The Slatest

Former Trump Spokesman Believed Hope Hicks Was Considering Obstructing Justice Over Trump Tower Meeting Statement

White House Communications Director Hope Hicks and President Trump speak to reporters aboard Air Force One while departing Manila on Nov. 14, 2017.
White House Communications Director Hope Hicks and President Trump speak to reporters aboard Air Force One while departing Manila on Nov. 14, 2017.
JIM WATSON/Getty Images

Donald Trump Jr.’s statement to the New York Times last summer in response to a story that was about to publish regarding a June 2016 Trump Tower meeting with Russians peddling dirt on Hillary Clinton is thought to be of particular interest to Special Counsel Robert Mueller. The statement, which turned out to be false, was overseen by the president aboard Air Force One returning from the G20 meeting in Germany, a process that instantaneously put Trump in legal jeopardy for obstruction of justice. “It was a short introductory meeting,” the statement read. “I asked Jared and Paul to stop by. We primarily discussed a program about the adoption of Russian children that was active and popular with American families years ago and was since ended by the Russian government, but it was not a campaign issue at that time and there was no follow up.” “According to four people familiar with the discussions, Donald Trump Jr. had insisted that the word ‘primarily’ be included in the statement,” the Times reports. While lying to the media isn’t a crime, it does help establish the president and those around him were aware that the meeting constituted wrongdoing and were making a concerted effort to conceal it.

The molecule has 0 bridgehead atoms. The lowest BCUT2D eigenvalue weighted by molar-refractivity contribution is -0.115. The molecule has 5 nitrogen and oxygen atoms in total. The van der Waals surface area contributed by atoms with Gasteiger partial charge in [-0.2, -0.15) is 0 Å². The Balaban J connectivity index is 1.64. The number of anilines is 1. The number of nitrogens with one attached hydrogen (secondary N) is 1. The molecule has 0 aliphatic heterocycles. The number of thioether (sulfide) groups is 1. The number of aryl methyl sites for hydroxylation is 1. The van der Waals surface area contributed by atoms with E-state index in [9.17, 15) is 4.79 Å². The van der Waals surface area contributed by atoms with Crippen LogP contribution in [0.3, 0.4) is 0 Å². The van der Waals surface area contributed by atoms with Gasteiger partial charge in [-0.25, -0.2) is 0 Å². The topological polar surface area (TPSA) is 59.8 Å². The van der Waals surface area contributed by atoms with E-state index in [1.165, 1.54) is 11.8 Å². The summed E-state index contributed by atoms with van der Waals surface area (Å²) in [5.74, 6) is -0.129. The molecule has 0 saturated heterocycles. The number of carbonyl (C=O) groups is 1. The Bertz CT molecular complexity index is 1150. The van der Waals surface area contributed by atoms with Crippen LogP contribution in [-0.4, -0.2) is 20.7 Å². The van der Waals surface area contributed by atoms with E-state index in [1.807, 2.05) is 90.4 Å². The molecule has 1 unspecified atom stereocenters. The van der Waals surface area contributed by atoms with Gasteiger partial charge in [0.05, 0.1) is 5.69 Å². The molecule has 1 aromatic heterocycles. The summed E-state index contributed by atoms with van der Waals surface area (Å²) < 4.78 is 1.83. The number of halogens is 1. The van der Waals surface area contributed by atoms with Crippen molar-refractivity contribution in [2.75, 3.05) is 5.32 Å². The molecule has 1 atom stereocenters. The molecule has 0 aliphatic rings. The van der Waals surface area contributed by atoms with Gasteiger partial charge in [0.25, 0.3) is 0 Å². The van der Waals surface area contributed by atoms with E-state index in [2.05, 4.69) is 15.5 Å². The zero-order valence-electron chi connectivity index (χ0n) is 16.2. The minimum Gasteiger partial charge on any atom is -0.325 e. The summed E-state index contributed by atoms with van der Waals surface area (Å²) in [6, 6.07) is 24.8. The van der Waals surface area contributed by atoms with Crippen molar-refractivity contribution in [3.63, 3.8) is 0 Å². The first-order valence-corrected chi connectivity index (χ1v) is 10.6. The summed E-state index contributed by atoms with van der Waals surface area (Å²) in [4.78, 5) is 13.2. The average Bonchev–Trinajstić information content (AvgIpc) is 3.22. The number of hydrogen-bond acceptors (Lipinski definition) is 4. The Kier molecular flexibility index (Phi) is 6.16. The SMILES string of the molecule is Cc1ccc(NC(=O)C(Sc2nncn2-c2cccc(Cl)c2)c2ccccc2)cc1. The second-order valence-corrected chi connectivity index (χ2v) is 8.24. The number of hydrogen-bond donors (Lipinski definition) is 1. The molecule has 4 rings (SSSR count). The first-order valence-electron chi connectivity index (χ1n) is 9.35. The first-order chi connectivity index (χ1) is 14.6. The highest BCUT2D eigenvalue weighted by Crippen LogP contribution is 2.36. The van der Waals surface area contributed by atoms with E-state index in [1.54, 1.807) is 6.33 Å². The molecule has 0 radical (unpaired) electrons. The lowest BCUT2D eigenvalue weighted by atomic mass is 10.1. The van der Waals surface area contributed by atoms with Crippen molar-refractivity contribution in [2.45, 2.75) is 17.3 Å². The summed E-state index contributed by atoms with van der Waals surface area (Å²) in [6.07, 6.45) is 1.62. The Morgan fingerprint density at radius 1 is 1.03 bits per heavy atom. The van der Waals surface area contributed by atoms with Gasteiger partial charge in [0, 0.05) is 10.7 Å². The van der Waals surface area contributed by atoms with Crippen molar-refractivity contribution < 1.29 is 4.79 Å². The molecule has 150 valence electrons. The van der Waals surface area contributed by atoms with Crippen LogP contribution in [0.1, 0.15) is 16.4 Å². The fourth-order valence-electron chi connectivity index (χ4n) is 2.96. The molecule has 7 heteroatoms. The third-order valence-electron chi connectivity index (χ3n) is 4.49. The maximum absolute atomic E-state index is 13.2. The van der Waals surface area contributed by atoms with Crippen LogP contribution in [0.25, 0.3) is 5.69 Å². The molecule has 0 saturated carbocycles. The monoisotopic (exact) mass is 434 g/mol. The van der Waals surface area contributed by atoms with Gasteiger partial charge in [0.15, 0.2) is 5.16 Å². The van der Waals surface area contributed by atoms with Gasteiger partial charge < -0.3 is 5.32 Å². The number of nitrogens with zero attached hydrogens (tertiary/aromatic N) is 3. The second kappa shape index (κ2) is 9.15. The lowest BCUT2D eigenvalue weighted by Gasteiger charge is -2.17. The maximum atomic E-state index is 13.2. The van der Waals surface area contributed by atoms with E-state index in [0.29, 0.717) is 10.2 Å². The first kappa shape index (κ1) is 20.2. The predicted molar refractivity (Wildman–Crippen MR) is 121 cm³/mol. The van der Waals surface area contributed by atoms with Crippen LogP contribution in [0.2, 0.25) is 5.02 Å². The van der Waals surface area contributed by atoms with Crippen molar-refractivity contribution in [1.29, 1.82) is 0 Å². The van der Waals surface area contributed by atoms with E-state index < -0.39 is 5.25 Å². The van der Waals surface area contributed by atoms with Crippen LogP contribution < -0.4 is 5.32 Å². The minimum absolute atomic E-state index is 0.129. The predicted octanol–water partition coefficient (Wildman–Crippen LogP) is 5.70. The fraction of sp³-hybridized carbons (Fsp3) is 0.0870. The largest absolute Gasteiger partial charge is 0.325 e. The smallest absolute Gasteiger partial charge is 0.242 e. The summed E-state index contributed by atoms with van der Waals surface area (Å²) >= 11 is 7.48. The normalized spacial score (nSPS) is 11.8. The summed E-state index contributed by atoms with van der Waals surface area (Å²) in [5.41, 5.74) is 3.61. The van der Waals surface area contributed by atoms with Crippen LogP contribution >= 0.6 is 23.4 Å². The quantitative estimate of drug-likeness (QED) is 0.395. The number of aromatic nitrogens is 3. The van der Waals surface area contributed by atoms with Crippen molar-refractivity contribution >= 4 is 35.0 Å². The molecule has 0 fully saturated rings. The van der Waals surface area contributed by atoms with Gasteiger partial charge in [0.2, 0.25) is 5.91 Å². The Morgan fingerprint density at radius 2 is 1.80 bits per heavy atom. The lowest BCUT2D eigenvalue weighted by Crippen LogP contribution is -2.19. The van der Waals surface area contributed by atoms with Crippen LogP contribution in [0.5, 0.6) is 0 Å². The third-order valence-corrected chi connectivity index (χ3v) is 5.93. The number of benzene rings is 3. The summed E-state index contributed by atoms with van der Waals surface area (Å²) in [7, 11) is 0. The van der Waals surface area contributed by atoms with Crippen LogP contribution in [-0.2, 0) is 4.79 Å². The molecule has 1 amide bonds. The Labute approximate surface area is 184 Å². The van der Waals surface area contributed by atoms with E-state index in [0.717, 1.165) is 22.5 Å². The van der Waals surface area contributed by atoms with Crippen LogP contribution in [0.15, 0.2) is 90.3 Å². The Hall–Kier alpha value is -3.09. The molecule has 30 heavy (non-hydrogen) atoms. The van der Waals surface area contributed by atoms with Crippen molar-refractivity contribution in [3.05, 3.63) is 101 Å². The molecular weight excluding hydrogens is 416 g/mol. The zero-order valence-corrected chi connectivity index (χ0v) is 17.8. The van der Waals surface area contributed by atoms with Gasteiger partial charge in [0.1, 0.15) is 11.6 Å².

On Wednesday, the New York Times’ reporting on the events aboard Air Force One added further detail and context the writing process. At the heart of the account is Mark Corallo, who was a spokesman for Trump’s legal team until he abruptly resigned in July after just two months on the job. At the time, Corallo’s departure was chalked up to too much infighting on the Trump legal team. Michael Wolff’s book Fire and Fury, however, suggested Corallo resigned over concerns about Trump obstructing justice. Corallo is now set to speak to Mueller’s team and, according to the Times, he plans to tell Mueller that he believed White House communications director Hope Hicks could be attempting to obstruct justice.

Mr. Corallo is planning to tell Mr. Mueller about a previously undisclosed conference call with Mr. Trump and Hope Hicks, the White House communications director, according to the three people. Mr. Corallo planned to tell investigators that Ms. Hicks said during the call that emails written by Donald Trump Jr. before the Trump Tower meeting — in which the younger Mr. Trump said he was eager to receive political dirt about Mrs. Clinton from the Russians — “will never get out.” That left Mr. Corallo with concerns that Ms. Hicks could be contemplating obstructing justice, the people said.

Contacted by the Times Wednesday, Corallo “did not dispute” the account of his testimony, confirming the Times reporting.